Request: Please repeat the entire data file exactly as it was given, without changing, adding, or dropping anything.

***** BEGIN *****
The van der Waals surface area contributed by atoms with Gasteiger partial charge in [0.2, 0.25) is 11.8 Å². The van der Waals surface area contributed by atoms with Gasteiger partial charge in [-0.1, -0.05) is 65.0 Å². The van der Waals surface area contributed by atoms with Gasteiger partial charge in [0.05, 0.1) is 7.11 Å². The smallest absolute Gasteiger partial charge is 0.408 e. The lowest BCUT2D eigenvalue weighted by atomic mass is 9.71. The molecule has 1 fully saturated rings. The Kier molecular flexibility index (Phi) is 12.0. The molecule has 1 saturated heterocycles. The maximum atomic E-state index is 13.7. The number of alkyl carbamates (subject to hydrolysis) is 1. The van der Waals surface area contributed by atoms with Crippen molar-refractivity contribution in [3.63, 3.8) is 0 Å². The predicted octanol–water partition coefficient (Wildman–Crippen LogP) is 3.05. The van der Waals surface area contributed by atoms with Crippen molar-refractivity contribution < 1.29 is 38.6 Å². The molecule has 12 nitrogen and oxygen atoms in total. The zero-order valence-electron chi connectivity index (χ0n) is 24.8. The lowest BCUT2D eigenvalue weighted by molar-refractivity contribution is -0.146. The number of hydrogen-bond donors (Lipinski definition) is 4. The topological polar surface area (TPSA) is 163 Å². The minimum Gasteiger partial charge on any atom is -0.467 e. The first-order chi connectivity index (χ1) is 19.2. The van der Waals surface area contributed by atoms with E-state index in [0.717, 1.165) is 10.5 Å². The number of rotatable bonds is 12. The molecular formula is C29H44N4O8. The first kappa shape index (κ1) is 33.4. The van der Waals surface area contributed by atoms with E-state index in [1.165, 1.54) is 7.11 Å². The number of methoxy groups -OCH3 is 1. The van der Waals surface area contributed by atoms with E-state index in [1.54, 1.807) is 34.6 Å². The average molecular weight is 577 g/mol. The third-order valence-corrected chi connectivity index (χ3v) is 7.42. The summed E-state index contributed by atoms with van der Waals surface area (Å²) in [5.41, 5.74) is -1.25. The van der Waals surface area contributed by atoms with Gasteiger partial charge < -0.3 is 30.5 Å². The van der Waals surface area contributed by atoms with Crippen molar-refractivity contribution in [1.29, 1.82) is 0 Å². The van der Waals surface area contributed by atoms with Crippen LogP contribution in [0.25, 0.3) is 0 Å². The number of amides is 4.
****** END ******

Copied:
The van der Waals surface area contributed by atoms with Gasteiger partial charge in [0.2, 0.25) is 11.8 Å². The van der Waals surface area contributed by atoms with Gasteiger partial charge in [-0.1, -0.05) is 65.0 Å². The van der Waals surface area contributed by atoms with Gasteiger partial charge in [0.05, 0.1) is 7.11 Å². The smallest absolute Gasteiger partial charge is 0.408 e. The lowest BCUT2D eigenvalue weighted by atomic mass is 9.71. The molecule has 1 fully saturated rings. The Kier molecular flexibility index (Phi) is 12.0. The molecule has 1 saturated heterocycles. The maximum atomic E-state index is 13.7. The number of alkyl carbamates (subject to hydrolysis) is 1. The van der Waals surface area contributed by atoms with Crippen molar-refractivity contribution in [3.63, 3.8) is 0 Å². The predicted octanol–water partition coefficient (Wildman–Crippen LogP) is 3.05. The van der Waals surface area contributed by atoms with Crippen molar-refractivity contribution < 1.29 is 38.6 Å². The molecule has 12 nitrogen and oxygen atoms in total. The zero-order valence-electron chi connectivity index (χ0n) is 24.8. The lowest BCUT2D eigenvalue weighted by molar-refractivity contribution is -0.146. The number of hydrogen-bond donors (Lipinski definition) is 4. The topological polar surface area (TPSA) is 163 Å². The minimum Gasteiger partial charge on any atom is -0.467 e. The first-order chi connectivity index (χ1) is 19.2. The van der Waals surface area contributed by atoms with E-state index in [0.717, 1.165) is 10.5 Å². The number of rotatable bonds is 12. The molecular formula is C29H44N4O8. The first kappa shape index (κ1) is 33.4. The van der Waals surface area contributed by atoms with E-state index in [1.165, 1.54) is 7.11 Å². The number of methoxy groups -OCH3 is 1. The van der Waals surface area contributed by atoms with E-state index in [1.54, 1.807) is 34.6 Å². The average molecular weight is 577 g/mol. The third-order valence-corrected chi connectivity index (χ3v) is 7.42. The summed E-state index contributed by atoms with van der Waals surface area (Å²) in [5.41, 5.74) is -1.25. The van der Waals surface area contributed by atoms with Gasteiger partial charge < -0.3 is 30.5 Å². The van der Waals surface area contributed by atoms with Crippen molar-refractivity contribution in [1.29, 1.82) is 0 Å². The van der Waals surface area contributed by atoms with Crippen LogP contribution in [0.25, 0.3) is 0 Å². The number of amides is 4.